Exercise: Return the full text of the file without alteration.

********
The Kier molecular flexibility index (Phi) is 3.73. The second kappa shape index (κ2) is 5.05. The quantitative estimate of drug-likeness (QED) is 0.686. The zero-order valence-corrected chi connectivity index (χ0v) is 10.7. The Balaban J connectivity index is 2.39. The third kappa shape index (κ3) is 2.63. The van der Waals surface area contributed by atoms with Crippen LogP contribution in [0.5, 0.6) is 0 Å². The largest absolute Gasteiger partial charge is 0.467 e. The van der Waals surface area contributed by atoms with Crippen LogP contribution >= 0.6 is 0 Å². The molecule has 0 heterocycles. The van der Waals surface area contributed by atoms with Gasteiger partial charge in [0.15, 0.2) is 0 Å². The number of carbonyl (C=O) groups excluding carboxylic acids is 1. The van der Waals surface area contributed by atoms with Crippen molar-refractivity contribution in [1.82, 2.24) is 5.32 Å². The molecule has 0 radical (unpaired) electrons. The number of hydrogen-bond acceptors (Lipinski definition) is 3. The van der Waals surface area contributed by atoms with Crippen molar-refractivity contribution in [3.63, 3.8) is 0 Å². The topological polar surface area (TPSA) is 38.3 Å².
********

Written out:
The Kier molecular flexibility index (Phi) is 3.73. The second kappa shape index (κ2) is 5.05. The quantitative estimate of drug-likeness (QED) is 0.686. The zero-order valence-corrected chi connectivity index (χ0v) is 10.7. The Balaban J connectivity index is 2.39. The third kappa shape index (κ3) is 2.63. The van der Waals surface area contributed by atoms with Crippen LogP contribution in [0.5, 0.6) is 0 Å². The largest absolute Gasteiger partial charge is 0.467 e. The van der Waals surface area contributed by atoms with Crippen LogP contribution >= 0.6 is 0 Å². The molecule has 0 heterocycles. The van der Waals surface area contributed by atoms with Gasteiger partial charge in [0.15, 0.2) is 0 Å². The number of carbonyl (C=O) groups excluding carboxylic acids is 1. The van der Waals surface area contributed by atoms with Crippen molar-refractivity contribution in [1.82, 2.24) is 5.32 Å². The molecule has 0 radical (unpaired) electrons. The number of hydrogen-bond acceptors (Lipinski definition) is 3. The van der Waals surface area contributed by atoms with Crippen molar-refractivity contribution in [3.63, 3.8) is 0 Å². The topological polar surface area (TPSA) is 38.3 Å².